The U.S. is known for having one of the most frustrating and complicated medical billing and insurance systems in the world. Although the Affordable Care Act enacted numerous reforms to the system, people seeking any type of healthcare are often hit with hidden medical bills even when they have decent medical insurance.
If you or someone you know needs alcohol rehab services immediately, it can be helpful to know there are a variety of ways to pay for alcohol addiction treatment. Financial concerns should never stop anyone from getting help for an alcohol abuse disorder; and, the costliness of long-term alcohol or drug addiction far outweighs the cost of entering an alcohol rehab program.
How Much Does Alcohol Rehab Cost?
People searching online for answers to the question “how much is rehab?” will find that the average cost of substance abuse treatment ranges widely, from around $2000 to $50,000 or more. The more expensive rehabs are called “luxury” rehab centers that provide extra amenities for individuals who can afford them. However, these amenities (massages, saunas, chef-prepared meals) do not contribute to the quality or effectiveness of the treatment program.
Everything is included in the cost of an outpatient, inpatient, or partial hospitalization alcohol rehab treatment program: meals, rooms, group and individual therapy, medical supervision, medication-assisted treatment (MAT), detox, and 24/7 access to counseling. Once you have paid for your treatment, you have no other financial obligations to worry about.
The Cost of Addiction is Much, Much Higher
If the cost of alcohol rehab is stopping you from getting treatment, consider how incredibly expensive it can be to maintain an alcohol problem:
- Drinking a 12-pack of beer every day can cost $70 a week/nearly $300 per month
- Drinking three bottles of wine every day is roughly $20 per day/$140 per week/$560 per month
- Getting convicted of a DUI may mean the loss of driver’s license, thousands of dollars in fines, and possible jail time leading to being fired from a job
- Getting arrested for disorderly conduct or assault while drunk can lead to thousands of dollars in fines, jail time, and the loss of a driver’s license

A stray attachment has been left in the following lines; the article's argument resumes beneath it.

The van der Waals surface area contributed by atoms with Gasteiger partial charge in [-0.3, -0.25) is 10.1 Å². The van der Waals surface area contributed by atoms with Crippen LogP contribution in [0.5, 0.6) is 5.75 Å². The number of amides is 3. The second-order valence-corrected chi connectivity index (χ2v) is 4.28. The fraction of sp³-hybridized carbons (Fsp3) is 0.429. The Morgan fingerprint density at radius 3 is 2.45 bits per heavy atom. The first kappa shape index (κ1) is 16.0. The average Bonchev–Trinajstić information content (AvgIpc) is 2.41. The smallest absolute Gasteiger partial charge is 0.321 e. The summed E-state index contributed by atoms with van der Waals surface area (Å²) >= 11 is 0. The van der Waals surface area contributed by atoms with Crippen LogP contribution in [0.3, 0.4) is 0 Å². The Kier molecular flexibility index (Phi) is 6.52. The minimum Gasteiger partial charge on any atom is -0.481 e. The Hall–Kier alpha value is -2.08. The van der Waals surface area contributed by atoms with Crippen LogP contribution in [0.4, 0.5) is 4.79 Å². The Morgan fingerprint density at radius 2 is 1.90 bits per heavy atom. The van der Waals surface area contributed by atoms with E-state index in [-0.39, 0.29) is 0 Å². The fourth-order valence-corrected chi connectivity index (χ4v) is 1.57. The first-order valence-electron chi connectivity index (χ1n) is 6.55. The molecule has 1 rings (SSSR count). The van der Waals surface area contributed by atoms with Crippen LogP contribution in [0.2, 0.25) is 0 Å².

- There can also be the loss of relationships due to alcoholism (ex: divorce, estrangement from children, family members and good friends)
Alcohol abuse can destroy your life. Don’t let financial anxiety stop you from getting help.
Paying for Alcohol Rehab With or Without Insurance
Alcohol rehab does not have to be prohibitively expensive. In fact, there are multiple ways to afford alcohol treatment, whether with or without insurance.
Insurance-Covered Alcohol Rehab
Alcoholism is a disease that initially requires treatment by physicians specializing in substance addiction. Before a person with alcohol use disorder (AUD) can begin therapy and counseling, they must undergo medically supervised detoxification in a hospital-like setting. In most cases, individuals who need detox are experiencing a medical crisis that is covered by private insurance companies. In addition, treatment of co-occurring mental health issues is also covered by insurance due to mental health parity laws.
Since 2010, all private health insurance companies have been required to offer policyholders the option of substance abuse rehab coverage. Common items that private insurers cover include inpatient treatment, medically supervised detox, intervention services, outpatient medical appointments, and various mental health services.
In addition, the Affordable Care Act (ACA) mandates that Medicare, Medicaid, military insurance and state-financed health insurance provide coverage for alcohol addiction treatment. For example, Medicare Part A covers inpatient care and, when necessary, hospitalization for up to two months. Part B covers outpatient care, medications, and certain mental health issues.